Controversy After Bail Bondsman Buys Las Vegas Golf Trip
Are bail bonds fundamentally different from other industries, and should its respective marketing practices be scrutinized beyond that of other verticals? That question is now plaguing two Michigan Assistant Prosecutors and a Muskegon County Sherriff. A golf trip to Las Vegas, paid for by a local bail bondsman named Tommy DePung, has landed the public servants in hot water.
The Muskegon County Prosecutor said that the pair of Assistant Prosecutors acceptance of gifts, paid for by a bail bondsman, was inappropriate. Consequently, they were suspended, with pay, for accepting “an all expense paid” Las Vegas golf trip. While the Muskegon sheriff has come under scrutiny for having a close relationship with Bad Boys Bail Bonds owner Tommy DePung who supplied the trip. In fact, the Bail Bonds Update Blog suggests their relationship may be cause for concern in Bail Bondsman, Las Vegas Trip Cause Stir. While no criminal charges have been filed, both Assistant Prosecutors were the subject of an official investigation which ultimately ended with their termination.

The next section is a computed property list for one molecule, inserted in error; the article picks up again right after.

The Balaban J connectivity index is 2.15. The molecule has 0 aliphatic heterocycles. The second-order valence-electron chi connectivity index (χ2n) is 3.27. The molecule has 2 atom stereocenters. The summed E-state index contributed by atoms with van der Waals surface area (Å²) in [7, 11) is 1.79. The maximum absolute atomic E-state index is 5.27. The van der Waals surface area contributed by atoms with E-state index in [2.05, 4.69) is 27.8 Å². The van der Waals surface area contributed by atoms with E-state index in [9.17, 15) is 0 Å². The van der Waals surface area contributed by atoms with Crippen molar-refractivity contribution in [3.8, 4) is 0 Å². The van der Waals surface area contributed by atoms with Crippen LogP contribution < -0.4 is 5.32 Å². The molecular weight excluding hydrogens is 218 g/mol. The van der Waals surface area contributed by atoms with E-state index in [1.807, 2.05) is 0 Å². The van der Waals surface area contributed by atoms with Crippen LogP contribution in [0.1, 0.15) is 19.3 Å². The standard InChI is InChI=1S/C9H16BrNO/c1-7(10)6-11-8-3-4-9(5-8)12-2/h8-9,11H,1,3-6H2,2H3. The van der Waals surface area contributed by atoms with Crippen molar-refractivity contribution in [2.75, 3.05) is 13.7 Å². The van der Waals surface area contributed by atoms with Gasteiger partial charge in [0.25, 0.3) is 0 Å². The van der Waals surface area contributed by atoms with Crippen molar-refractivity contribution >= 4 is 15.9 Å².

There are certainly ethical questions that are raised when public officials accept gifts. In many cases, there are statutory prohibitions which bar acceptance of gifts and provide for criminal sanctions against civil servants. With that in mind, many would say the onus is on the Assistant Prosecutors to navigate the ethical landscape of gifts, not that of a bail bondsman who is simply marketing his wares. However, whether a bail bondsman believes he is doing something legal or not, he must be aware of the potential ramifications from being associated with such an endeavor. Sometimes the mere appearance of impropriety is as detrimental and damaging as actually perpetrating an indiscretion.
Having an industry’s marketing efforts come under scrutiny is not unique to the bail bonds business. Historically, pharmaceutical companies have spent loads of money and bought lavish gifts for their customers (physicians). Incidentally, physicians’ Hippocratic oath and fiduciary relationship with their patients similarly elevate their moral obligation to uphold impartiality in much the same way as public officials are sworn to serve the citizens and uphold a higher standard of ethics.Continued on the next page